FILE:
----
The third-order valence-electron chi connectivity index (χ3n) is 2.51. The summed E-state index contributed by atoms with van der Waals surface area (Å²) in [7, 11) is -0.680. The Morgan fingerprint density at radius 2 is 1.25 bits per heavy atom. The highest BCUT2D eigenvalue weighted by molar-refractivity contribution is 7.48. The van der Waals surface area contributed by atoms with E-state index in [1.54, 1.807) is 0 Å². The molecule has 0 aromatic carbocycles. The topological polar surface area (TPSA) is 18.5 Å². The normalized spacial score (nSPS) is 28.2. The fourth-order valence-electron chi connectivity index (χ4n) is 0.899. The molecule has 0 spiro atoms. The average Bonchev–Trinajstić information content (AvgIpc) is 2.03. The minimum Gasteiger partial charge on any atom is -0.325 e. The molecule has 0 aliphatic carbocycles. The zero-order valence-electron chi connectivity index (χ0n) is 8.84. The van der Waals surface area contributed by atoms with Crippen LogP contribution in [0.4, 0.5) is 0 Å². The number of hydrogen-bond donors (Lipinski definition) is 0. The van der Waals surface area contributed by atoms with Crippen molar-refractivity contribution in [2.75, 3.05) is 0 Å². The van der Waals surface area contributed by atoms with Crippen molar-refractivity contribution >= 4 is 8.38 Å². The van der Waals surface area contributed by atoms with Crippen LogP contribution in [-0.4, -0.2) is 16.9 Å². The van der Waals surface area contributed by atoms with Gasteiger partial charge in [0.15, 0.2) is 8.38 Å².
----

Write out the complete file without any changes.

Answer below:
The third-order valence-electron chi connectivity index (χ3n) is 2.51. The summed E-state index contributed by atoms with van der Waals surface area (Å²) in [7, 11) is -0.680. The Morgan fingerprint density at radius 2 is 1.25 bits per heavy atom. The highest BCUT2D eigenvalue weighted by molar-refractivity contribution is 7.48. The van der Waals surface area contributed by atoms with E-state index in [1.54, 1.807) is 0 Å². The molecule has 0 aromatic carbocycles. The topological polar surface area (TPSA) is 18.5 Å². The normalized spacial score (nSPS) is 28.2. The fourth-order valence-electron chi connectivity index (χ4n) is 0.899. The molecule has 0 spiro atoms. The average Bonchev–Trinajstić information content (AvgIpc) is 2.03. The minimum Gasteiger partial charge on any atom is -0.325 e. The molecule has 0 aliphatic carbocycles. The zero-order valence-electron chi connectivity index (χ0n) is 8.84. The van der Waals surface area contributed by atoms with Crippen LogP contribution in [0.4, 0.5) is 0 Å². The number of hydrogen-bond donors (Lipinski definition) is 0. The van der Waals surface area contributed by atoms with Crippen molar-refractivity contribution in [2.75, 3.05) is 0 Å². The van der Waals surface area contributed by atoms with Crippen molar-refractivity contribution >= 4 is 8.38 Å². The van der Waals surface area contributed by atoms with Crippen LogP contribution in [-0.4, -0.2) is 16.9 Å². The van der Waals surface area contributed by atoms with Gasteiger partial charge in [0.15, 0.2) is 8.38 Å².